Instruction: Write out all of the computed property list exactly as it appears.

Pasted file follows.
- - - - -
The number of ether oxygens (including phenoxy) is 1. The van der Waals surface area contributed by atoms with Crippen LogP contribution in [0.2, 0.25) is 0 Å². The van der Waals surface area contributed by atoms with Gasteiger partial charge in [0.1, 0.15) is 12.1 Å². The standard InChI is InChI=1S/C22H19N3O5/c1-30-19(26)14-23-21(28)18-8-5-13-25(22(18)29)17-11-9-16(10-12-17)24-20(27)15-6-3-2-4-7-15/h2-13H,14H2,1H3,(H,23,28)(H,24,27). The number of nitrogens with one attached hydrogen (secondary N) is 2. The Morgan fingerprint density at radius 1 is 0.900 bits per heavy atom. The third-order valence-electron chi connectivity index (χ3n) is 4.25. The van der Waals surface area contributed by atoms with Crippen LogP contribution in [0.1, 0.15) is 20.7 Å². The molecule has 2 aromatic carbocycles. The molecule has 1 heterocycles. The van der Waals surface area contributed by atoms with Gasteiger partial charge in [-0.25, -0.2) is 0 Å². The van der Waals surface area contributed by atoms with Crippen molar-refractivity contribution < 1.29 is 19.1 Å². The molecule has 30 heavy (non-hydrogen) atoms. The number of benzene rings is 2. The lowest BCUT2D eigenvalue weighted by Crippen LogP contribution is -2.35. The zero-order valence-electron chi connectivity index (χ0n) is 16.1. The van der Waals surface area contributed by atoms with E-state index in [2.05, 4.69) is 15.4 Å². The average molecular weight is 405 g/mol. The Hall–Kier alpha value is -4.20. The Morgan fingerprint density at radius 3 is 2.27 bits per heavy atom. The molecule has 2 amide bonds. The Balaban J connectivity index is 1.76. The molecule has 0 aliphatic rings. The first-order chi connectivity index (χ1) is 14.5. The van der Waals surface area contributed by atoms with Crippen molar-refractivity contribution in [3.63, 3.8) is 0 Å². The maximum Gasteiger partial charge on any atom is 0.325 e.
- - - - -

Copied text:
The number of ether oxygens (including phenoxy) is 1. The van der Waals surface area contributed by atoms with Crippen LogP contribution in [0.2, 0.25) is 0 Å². The van der Waals surface area contributed by atoms with Gasteiger partial charge in [0.1, 0.15) is 12.1 Å². The standard InChI is InChI=1S/C22H19N3O5/c1-30-19(26)14-23-21(28)18-8-5-13-25(22(18)29)17-11-9-16(10-12-17)24-20(27)15-6-3-2-4-7-15/h2-13H,14H2,1H3,(H,23,28)(H,24,27). The number of nitrogens with one attached hydrogen (secondary N) is 2. The Morgan fingerprint density at radius 1 is 0.900 bits per heavy atom. The third-order valence-electron chi connectivity index (χ3n) is 4.25. The van der Waals surface area contributed by atoms with Crippen LogP contribution in [0.1, 0.15) is 20.7 Å². The molecule has 2 aromatic carbocycles. The molecule has 1 heterocycles. The van der Waals surface area contributed by atoms with Gasteiger partial charge in [-0.25, -0.2) is 0 Å². The van der Waals surface area contributed by atoms with Crippen molar-refractivity contribution < 1.29 is 19.1 Å². The molecule has 30 heavy (non-hydrogen) atoms. The number of benzene rings is 2. The lowest BCUT2D eigenvalue weighted by Crippen LogP contribution is -2.35. The zero-order valence-electron chi connectivity index (χ0n) is 16.1. The van der Waals surface area contributed by atoms with E-state index in [2.05, 4.69) is 15.4 Å². The average molecular weight is 405 g/mol. The Hall–Kier alpha value is -4.20. The Morgan fingerprint density at radius 3 is 2.27 bits per heavy atom. The molecule has 2 amide bonds. The Balaban J connectivity index is 1.76. The molecule has 0 aliphatic rings. The first-order chi connectivity index (χ1) is 14.5. The van der Waals surface area contributed by atoms with Crippen molar-refractivity contribution in [3.63, 3.8) is 0 Å². The maximum Gasteiger partial charge on any atom is 0.325 e.